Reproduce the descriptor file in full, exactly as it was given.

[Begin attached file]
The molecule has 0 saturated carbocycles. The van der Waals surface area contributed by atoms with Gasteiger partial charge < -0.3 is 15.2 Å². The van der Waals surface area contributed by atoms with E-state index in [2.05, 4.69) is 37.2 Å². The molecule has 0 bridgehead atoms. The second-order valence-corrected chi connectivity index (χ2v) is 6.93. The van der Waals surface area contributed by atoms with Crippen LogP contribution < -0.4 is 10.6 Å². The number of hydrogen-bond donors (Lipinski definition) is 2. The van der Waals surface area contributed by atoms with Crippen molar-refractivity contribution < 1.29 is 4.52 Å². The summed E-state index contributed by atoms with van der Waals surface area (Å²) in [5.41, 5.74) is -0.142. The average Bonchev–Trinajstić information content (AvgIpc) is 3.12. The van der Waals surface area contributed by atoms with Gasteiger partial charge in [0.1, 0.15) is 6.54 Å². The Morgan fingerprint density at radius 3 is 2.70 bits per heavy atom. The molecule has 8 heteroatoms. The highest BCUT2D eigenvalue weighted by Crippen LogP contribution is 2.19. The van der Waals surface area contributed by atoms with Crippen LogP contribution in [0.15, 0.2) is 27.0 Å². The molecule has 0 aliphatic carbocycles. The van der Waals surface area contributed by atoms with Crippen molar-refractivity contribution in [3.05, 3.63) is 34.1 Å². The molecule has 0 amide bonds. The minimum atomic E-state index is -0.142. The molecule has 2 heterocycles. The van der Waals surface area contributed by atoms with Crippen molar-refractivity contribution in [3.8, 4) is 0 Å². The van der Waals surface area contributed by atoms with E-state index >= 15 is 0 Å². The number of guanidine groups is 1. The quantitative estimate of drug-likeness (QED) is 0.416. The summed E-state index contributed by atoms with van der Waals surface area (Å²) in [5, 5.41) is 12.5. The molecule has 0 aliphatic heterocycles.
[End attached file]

The molecule has 0 saturated carbocycles. The van der Waals surface area contributed by atoms with Gasteiger partial charge < -0.3 is 15.2 Å². The van der Waals surface area contributed by atoms with E-state index in [2.05, 4.69) is 37.2 Å². The molecule has 0 bridgehead atoms. The second-order valence-corrected chi connectivity index (χ2v) is 6.93. The van der Waals surface area contributed by atoms with Crippen LogP contribution < -0.4 is 10.6 Å². The number of hydrogen-bond donors (Lipinski definition) is 2. The van der Waals surface area contributed by atoms with Crippen molar-refractivity contribution < 1.29 is 4.52 Å². The summed E-state index contributed by atoms with van der Waals surface area (Å²) in [5.41, 5.74) is -0.142. The average Bonchev–Trinajstić information content (AvgIpc) is 3.12. The van der Waals surface area contributed by atoms with Gasteiger partial charge in [0.1, 0.15) is 6.54 Å². The Morgan fingerprint density at radius 3 is 2.70 bits per heavy atom. The molecule has 8 heteroatoms. The highest BCUT2D eigenvalue weighted by Crippen LogP contribution is 2.19. The van der Waals surface area contributed by atoms with Crippen LogP contribution in [0.15, 0.2) is 27.0 Å². The molecule has 0 aliphatic carbocycles. The van der Waals surface area contributed by atoms with Crippen molar-refractivity contribution in [3.05, 3.63) is 34.1 Å². The molecule has 0 amide bonds. The minimum atomic E-state index is -0.142. The molecule has 2 heterocycles. The van der Waals surface area contributed by atoms with Crippen molar-refractivity contribution in [3.8, 4) is 0 Å². The van der Waals surface area contributed by atoms with E-state index >= 15 is 0 Å². The number of guanidine groups is 1. The quantitative estimate of drug-likeness (QED) is 0.416. The summed E-state index contributed by atoms with van der Waals surface area (Å²) in [5, 5.41) is 12.5. The molecule has 0 aliphatic heterocycles.